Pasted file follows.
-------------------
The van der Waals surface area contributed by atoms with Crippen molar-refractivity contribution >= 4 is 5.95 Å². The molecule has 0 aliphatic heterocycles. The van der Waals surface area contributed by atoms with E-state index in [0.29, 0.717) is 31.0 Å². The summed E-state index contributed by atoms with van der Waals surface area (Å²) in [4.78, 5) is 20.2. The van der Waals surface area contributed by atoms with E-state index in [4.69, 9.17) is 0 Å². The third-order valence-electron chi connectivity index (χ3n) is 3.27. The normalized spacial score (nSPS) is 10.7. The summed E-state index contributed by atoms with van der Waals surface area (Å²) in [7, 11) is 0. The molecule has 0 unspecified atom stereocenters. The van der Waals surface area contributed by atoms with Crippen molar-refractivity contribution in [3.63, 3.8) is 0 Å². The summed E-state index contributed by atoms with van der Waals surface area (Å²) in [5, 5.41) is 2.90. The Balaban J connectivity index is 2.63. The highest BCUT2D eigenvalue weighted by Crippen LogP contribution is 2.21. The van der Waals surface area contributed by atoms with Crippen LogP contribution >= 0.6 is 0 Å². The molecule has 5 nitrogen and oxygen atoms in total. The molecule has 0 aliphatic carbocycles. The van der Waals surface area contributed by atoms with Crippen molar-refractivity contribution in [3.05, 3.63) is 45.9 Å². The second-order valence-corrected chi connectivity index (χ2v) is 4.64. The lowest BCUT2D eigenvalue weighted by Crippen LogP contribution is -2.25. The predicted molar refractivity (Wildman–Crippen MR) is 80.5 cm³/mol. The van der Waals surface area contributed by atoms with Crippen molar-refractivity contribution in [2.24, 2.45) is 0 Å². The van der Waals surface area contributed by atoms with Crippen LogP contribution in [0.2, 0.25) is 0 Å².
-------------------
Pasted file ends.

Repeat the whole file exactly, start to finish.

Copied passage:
The van der Waals surface area contributed by atoms with Crippen molar-refractivity contribution >= 4 is 5.95 Å². The molecule has 0 aliphatic heterocycles. The van der Waals surface area contributed by atoms with E-state index in [0.29, 0.717) is 31.0 Å². The summed E-state index contributed by atoms with van der Waals surface area (Å²) in [4.78, 5) is 20.2. The van der Waals surface area contributed by atoms with E-state index in [4.69, 9.17) is 0 Å². The third-order valence-electron chi connectivity index (χ3n) is 3.27. The normalized spacial score (nSPS) is 10.7. The summed E-state index contributed by atoms with van der Waals surface area (Å²) in [7, 11) is 0. The molecule has 0 unspecified atom stereocenters. The van der Waals surface area contributed by atoms with Crippen molar-refractivity contribution in [3.63, 3.8) is 0 Å². The summed E-state index contributed by atoms with van der Waals surface area (Å²) in [5, 5.41) is 2.90. The Balaban J connectivity index is 2.63. The highest BCUT2D eigenvalue weighted by Crippen LogP contribution is 2.21. The van der Waals surface area contributed by atoms with Crippen LogP contribution >= 0.6 is 0 Å². The molecule has 5 nitrogen and oxygen atoms in total. The molecule has 0 aliphatic carbocycles. The van der Waals surface area contributed by atoms with Crippen molar-refractivity contribution in [3.05, 3.63) is 45.9 Å². The second-order valence-corrected chi connectivity index (χ2v) is 4.64. The lowest BCUT2D eigenvalue weighted by Crippen LogP contribution is -2.25. The predicted molar refractivity (Wildman–Crippen MR) is 80.5 cm³/mol. The van der Waals surface area contributed by atoms with Crippen molar-refractivity contribution in [2.24, 2.45) is 0 Å². The van der Waals surface area contributed by atoms with Crippen LogP contribution in [0.2, 0.25) is 0 Å².